The idea of AFTA is to expand the intra-regional trade, so that the consumers of ASEAN have plenty of choice in products of better quality. The 10-member Association of Southeast Asian Nations is willing to reduce then to eliminate tariff barriers. The original six members have to reach this goal first by 2007 and now by 2010, whereas the actual plan was for the year 2010 and the new members, Cambodia, Laos, Myanmar and Vietnam (CLMV) have time until 2014 and now it has been wiped out by 2015.

ASEAN is now setting a new deadline for the complete realization of AFTA. The deadline is now three years earlier than intended, 2007 is targeted. (“ASEAN Trade & Development”, a Publication for the Southeast Asian Nations – Established 1976, AFTA, p. 54)

One important aspect, which needs to be explained of the AFTA, is the Common Effective Preferential Tariff Agreement (CEPT), according to ‘CAS Discussion Paper No 6’ with the title ‘From ASEAN to AFTA’ says that CEPT is the main instrument to arrive to AFTA. This agreement for AFTA requires that tariff rates levied on a wide range of products traded within the region are reduced to zero to five percent. Quantitative restrictions and other non-tariff barriers are to be eliminated. Although originally scheduled to be realized by 2008, the target of free trade area in ASEAN was continuously moved forward.

(http://afta.gov.au/geo/fs/asean.pdf - 2005-02-15)

The average CEPT in the year 2002 was of 3.2 percent for all goods, 5.3 percent on auto parts and 8.4 percent on vehicles. In 2002, 73 percent of auto items on the inclusion list were reduced to zero to five percent and then 100 percent by 2003, although 218 auto items of Malaysia still are on the temporary inclusion list until the end of this year.

“Rules of origin defines the minimum local content or value addition for manufactured goods to enjoy the duty benefits of a free trade agreement” (Source: Economic Times) -

(http://www.bilaterals.org/article.php3?id_article=2257, 2005-07-13)

The preferential ASEAN market of low or eliminated duties came into effect on 1 January 2005.Various product (almost all) are categorized in a product list with HS codes in chapters from 9 to 97 in a Harmonised System. The HS is a system, which classifies and describes products based on various criteria (i.e. a nomenclature).

This system was created as an attempt to standardize the description of the products across countries so as to facilitate international trade (http://www.aseansec.org/10113.htm, Harmonisation of Tariff Nomenclature, Customs Valuation and Procedures). They are subject to qualification and can enjoy the new non-tariff barriers. The eight – digit level has been implemented in 2002 for the standardisation of the tariff lines.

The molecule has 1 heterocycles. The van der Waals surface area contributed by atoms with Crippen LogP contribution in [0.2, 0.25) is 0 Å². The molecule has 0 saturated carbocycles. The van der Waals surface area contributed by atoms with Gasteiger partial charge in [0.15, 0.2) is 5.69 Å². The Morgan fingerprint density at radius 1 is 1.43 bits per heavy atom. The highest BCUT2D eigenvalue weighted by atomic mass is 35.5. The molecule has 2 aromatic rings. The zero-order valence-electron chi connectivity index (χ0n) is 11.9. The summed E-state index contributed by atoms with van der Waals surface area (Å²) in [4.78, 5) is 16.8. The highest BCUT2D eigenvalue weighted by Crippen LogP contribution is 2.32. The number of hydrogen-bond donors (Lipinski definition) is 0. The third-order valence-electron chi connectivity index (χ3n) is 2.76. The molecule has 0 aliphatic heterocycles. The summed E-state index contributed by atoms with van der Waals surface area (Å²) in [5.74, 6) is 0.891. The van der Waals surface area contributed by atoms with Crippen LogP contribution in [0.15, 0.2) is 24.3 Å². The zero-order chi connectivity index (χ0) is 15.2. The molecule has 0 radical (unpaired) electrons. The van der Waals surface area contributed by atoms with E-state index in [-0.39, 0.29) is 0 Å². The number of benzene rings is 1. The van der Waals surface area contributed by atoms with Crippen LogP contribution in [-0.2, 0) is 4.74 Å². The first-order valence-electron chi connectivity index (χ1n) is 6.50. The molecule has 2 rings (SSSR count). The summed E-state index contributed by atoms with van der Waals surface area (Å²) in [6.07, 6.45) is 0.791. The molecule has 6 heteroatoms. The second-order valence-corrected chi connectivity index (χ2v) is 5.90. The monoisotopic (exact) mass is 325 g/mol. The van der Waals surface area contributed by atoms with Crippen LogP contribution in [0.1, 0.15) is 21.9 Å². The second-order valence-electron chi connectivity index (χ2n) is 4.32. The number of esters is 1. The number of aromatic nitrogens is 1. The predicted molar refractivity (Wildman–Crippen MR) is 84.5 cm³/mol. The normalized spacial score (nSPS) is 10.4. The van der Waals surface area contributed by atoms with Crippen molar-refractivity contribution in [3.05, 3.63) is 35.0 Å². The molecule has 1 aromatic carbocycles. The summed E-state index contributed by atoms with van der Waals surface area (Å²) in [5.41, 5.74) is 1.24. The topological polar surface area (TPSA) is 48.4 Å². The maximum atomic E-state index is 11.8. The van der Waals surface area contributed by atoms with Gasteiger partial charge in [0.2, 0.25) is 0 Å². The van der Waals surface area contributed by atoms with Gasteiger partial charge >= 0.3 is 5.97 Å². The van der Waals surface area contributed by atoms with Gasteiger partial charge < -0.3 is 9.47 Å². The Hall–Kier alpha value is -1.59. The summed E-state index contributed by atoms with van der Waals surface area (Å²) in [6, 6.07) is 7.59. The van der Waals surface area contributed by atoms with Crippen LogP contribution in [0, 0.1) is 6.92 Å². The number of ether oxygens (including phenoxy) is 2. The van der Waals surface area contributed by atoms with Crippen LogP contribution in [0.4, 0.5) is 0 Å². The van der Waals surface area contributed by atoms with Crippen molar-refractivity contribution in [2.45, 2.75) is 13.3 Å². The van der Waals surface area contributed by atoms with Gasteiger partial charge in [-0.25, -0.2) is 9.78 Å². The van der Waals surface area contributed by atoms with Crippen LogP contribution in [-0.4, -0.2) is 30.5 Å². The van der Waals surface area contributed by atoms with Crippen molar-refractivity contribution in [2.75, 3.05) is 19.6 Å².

Products covered under the CEPT Agreement:

In principle, the free trade area covers all manufactured and agricultural products, although the timetables for reducing tariffs and removing quantitative restrictions and other non-tariff barriers differ.

The Inclusion, Temporary Exclusion and General Exception List are the only ones, which matter here. The list, which is not going to be mentioned, is the sensitive list because this list handles unprocessed agricultural products of the AFTA, which is not much of relevance in this dissertation.

Inclusion List: Products in the inclusion list are those that have to

Under go immediate liberalisation through reduction in intra-regional (CEPT) tariff rates, removal of quantitative restrictions and other non-tariff barriers.

Tariffs on these products was supposed be down to a maximum of 20 percent by the year 1998 and to zero to five percent by the year 2002. The new members of ASEAN (CLMV) had up to 2006 (Vietnam), 2008 (Laos and Myanmar) and 2010 (Cambodia) to meet this deadline. (http://afta.gov.au/geo/fs/asean.pdf - 2005-02-15)

Temporary Exclusion List (TEL): Products in the Temporary Exclusion List can be shielded from trade liberalisation only for a temporary period of time. However, all these products would have to be transferred into the Inclusion List and begin a process of tariff reduction so that tariffs would come down to zero to five percent. Starting on January 1, 1996, annual instalments of products from the TEL have been transferred into the Inclusion List. (http://afta.gov.au/geo/fs/asean.pdf - 2005-02-15)

General Exception (GE) List: These products are permanently excluded from the free trade area for reasons of protection of national security, public morals, human, animal or plant life and health and articles of artistic, and historic and archaeological value.

(http://afta.gov.au/geo/fs/asean.pdf , 2005-02-15)

At the beginning AFTA planed on a minimum of 90 percent of the first six ASEAN countries (ASEAN6) total tariff lines to drop to zero to five percent. Each country was supposed to commit in 2000. The same expectation was for the year 2001. Then each country was supposed to achieve a minimum of 90 percent of the inclusion list in the tariff range of zero to five percent. In 2002, the expectation was to meet the tariff range zero to five percent of items in the inclusion list.

Separately, a “normal track scheme” was designed to bring the other product groups under the CEPT. Tariff rates for these products of more than 20 percent have to be reduced to 20 percent during a period of eight years and subsequently reduced with five percent every two years, to reach according to the original frame of 15 years, to maximum five percent by 2008.

According to the same original timeframe, tariffs of 20 percent or less have to be brought to max five percent in 10 years (CEPT, art. 4.1)

An ASEAN country can refuse to apply the CEPT preferences to specific imports of another ASEAN country, if the former has excluded the said products form the CEPT.